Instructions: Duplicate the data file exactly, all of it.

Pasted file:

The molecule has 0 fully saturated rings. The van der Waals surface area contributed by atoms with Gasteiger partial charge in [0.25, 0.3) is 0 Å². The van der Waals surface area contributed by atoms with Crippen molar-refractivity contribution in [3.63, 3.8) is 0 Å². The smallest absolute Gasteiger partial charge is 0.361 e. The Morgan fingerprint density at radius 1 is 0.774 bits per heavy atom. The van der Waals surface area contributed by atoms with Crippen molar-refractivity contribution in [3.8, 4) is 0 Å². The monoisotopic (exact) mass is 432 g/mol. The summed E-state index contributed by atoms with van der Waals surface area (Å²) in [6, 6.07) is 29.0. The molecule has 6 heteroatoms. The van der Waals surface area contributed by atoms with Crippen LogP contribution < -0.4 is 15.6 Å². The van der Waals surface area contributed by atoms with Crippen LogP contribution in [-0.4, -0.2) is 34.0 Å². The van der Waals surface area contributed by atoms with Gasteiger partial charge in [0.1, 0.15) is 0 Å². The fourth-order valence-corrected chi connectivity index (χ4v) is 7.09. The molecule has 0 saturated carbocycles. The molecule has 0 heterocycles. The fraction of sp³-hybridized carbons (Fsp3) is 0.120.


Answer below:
The molecule has 0 fully saturated rings. The van der Waals surface area contributed by atoms with Gasteiger partial charge in [0.25, 0.3) is 0 Å². The van der Waals surface area contributed by atoms with Crippen molar-refractivity contribution in [3.63, 3.8) is 0 Å². The smallest absolute Gasteiger partial charge is 0.361 e. The Morgan fingerprint density at radius 1 is 0.774 bits per heavy atom. The van der Waals surface area contributed by atoms with Crippen molar-refractivity contribution in [3.8, 4) is 0 Å². The monoisotopic (exact) mass is 432 g/mol. The summed E-state index contributed by atoms with van der Waals surface area (Å²) in [6, 6.07) is 29.0. The molecule has 6 heteroatoms. The van der Waals surface area contributed by atoms with Crippen LogP contribution < -0.4 is 15.6 Å². The van der Waals surface area contributed by atoms with Crippen LogP contribution in [-0.4, -0.2) is 34.0 Å². The van der Waals surface area contributed by atoms with Gasteiger partial charge in [0.1, 0.15) is 0 Å². The fourth-order valence-corrected chi connectivity index (χ4v) is 7.09. The molecule has 0 saturated carbocycles. The molecule has 0 heterocycles. The fraction of sp³-hybridized carbons (Fsp3) is 0.120.